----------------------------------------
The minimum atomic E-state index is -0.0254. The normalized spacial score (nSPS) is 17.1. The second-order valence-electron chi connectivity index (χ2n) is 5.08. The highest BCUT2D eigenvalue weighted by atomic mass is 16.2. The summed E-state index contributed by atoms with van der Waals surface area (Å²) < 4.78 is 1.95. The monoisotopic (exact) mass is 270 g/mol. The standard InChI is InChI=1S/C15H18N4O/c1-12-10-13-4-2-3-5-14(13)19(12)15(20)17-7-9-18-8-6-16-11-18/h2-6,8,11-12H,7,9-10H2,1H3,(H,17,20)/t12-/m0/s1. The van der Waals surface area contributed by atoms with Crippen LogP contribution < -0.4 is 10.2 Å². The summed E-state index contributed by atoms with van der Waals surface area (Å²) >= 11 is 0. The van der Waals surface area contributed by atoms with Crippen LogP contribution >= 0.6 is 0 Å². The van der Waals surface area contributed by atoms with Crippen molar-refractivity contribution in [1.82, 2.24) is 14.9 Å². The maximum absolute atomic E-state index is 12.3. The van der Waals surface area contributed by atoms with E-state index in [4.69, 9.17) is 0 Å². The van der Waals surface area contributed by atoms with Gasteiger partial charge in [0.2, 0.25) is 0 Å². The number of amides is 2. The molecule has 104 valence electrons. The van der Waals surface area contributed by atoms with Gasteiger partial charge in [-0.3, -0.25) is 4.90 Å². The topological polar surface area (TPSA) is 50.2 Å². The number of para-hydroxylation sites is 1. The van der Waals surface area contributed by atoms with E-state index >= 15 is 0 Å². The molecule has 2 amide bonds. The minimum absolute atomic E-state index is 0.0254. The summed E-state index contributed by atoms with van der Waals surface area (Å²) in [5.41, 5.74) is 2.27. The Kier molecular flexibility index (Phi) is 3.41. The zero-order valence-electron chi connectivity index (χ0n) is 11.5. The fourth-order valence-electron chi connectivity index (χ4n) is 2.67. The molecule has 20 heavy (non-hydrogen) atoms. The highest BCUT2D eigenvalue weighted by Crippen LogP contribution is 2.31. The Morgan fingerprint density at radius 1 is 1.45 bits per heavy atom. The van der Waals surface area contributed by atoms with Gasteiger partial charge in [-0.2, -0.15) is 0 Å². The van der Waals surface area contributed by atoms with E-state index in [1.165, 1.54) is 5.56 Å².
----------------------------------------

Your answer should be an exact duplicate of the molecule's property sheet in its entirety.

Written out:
The minimum atomic E-state index is -0.0254. The normalized spacial score (nSPS) is 17.1. The second-order valence-electron chi connectivity index (χ2n) is 5.08. The highest BCUT2D eigenvalue weighted by atomic mass is 16.2. The summed E-state index contributed by atoms with van der Waals surface area (Å²) < 4.78 is 1.95. The monoisotopic (exact) mass is 270 g/mol. The standard InChI is InChI=1S/C15H18N4O/c1-12-10-13-4-2-3-5-14(13)19(12)15(20)17-7-9-18-8-6-16-11-18/h2-6,8,11-12H,7,9-10H2,1H3,(H,17,20)/t12-/m0/s1. The van der Waals surface area contributed by atoms with Crippen LogP contribution < -0.4 is 10.2 Å². The summed E-state index contributed by atoms with van der Waals surface area (Å²) >= 11 is 0. The van der Waals surface area contributed by atoms with Crippen LogP contribution >= 0.6 is 0 Å². The van der Waals surface area contributed by atoms with Crippen molar-refractivity contribution in [1.82, 2.24) is 14.9 Å². The maximum absolute atomic E-state index is 12.3. The van der Waals surface area contributed by atoms with E-state index in [4.69, 9.17) is 0 Å². The van der Waals surface area contributed by atoms with Gasteiger partial charge in [0.2, 0.25) is 0 Å². The number of amides is 2. The molecule has 104 valence electrons. The van der Waals surface area contributed by atoms with Gasteiger partial charge in [-0.3, -0.25) is 4.90 Å². The topological polar surface area (TPSA) is 50.2 Å². The number of para-hydroxylation sites is 1. The van der Waals surface area contributed by atoms with E-state index >= 15 is 0 Å². The molecule has 2 amide bonds. The minimum absolute atomic E-state index is 0.0254. The summed E-state index contributed by atoms with van der Waals surface area (Å²) in [5.41, 5.74) is 2.27. The Kier molecular flexibility index (Phi) is 3.41. The zero-order valence-electron chi connectivity index (χ0n) is 11.5. The fourth-order valence-electron chi connectivity index (χ4n) is 2.67. The molecule has 20 heavy (non-hydrogen) atoms. The highest BCUT2D eigenvalue weighted by Crippen LogP contribution is 2.31. The Morgan fingerprint density at radius 1 is 1.45 bits per heavy atom. The van der Waals surface area contributed by atoms with Gasteiger partial charge in [-0.2, -0.15) is 0 Å². The van der Waals surface area contributed by atoms with E-state index in [1.165, 1.54) is 5.56 Å².